Examining debris on top of Earth’s icy white canvases
For a short time after a snowfall, glaciers are like blank white canvases. But it’s not long before the snowy surfaces are painted over with coats of dust, soot, ash, pollen, salt, sand, rocks, and other debris.
Nature has more than one paintbrush at its disposal. Winds blow in plumes of smoke and dust to coat surfaces with black, gray, metallic, even reddish or yellow tones. Volcanoes spew dark ash and tephra that can be millimeters to meters thick. And landslides and lahars slosh thick layers of soil, pulverized rock, muck, and sediment on the icy canvases.
This natural painting is an apt metaphor for the work of Kimberly Casey, a NASA glaciologist who once considered becoming an artist. After high school, she had scholarships for both science and art; she chose the former, but her artistic side has not disappeared. She continues to paint, draw, and take photographs, and those artistic skills and interests overlap with the ones she uses to explore new ground as a scientist. Casey is fascinated by the way the human eye perceives reality, and also intrigued by the deeper, hidden layers of meaning embedded in natural environments.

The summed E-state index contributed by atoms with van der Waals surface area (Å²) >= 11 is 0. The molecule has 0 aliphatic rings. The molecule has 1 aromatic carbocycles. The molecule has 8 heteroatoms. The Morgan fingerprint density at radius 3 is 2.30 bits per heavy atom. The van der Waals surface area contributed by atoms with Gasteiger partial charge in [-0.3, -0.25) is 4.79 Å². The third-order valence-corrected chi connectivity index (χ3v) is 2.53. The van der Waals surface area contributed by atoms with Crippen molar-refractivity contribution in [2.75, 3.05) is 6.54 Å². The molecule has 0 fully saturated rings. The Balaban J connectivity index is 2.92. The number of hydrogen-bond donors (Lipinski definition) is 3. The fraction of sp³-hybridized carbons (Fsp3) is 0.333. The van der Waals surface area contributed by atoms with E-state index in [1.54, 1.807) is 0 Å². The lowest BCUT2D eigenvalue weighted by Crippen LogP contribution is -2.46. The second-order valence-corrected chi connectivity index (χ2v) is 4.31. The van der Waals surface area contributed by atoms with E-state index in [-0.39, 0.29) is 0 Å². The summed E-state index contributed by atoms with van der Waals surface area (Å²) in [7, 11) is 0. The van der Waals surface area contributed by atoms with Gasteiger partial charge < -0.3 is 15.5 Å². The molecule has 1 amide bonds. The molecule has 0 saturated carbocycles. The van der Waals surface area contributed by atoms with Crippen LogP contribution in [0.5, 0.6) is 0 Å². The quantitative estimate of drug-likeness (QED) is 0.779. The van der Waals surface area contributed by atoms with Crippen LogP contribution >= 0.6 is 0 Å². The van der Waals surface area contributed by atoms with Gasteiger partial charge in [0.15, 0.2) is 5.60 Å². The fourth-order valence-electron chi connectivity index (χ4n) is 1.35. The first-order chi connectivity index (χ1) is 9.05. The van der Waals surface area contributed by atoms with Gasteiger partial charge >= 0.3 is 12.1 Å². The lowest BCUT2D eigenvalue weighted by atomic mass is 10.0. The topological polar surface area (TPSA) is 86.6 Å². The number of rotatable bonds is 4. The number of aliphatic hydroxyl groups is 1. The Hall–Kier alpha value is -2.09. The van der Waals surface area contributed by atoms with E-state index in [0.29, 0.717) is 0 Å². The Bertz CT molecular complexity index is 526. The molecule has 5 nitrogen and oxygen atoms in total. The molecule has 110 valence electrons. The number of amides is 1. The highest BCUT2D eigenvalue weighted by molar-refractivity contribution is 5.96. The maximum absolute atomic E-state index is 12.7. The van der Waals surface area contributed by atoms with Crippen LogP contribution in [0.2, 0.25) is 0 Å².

Casey is one of the first scientists to use satellite data to distinguish between the different types of debris—ranging from fine-grained aerosols, to bits of volcanic ash, to the large rocks and boulders—that end up on glaciers. After numerous expeditions to far-flung mountains, and years combing through satellite data at NASA’s Goddard Space Flight Center and the University of Oslo, she has something to show for it. Casey has produced satellite-derived maps of debris at key glaciers around the world. Her maps not only discriminate between dirty and clean ice; they describe the composition and source of the particulates and debris.
“People have made rudimentary maps of ice debris before, but there has been very little work to map the geochemical composition of particulates on ice with satellites,” she said. The techniques she is pioneering could help answer long-standing, controversial questions about the impact of climate change on glaciers.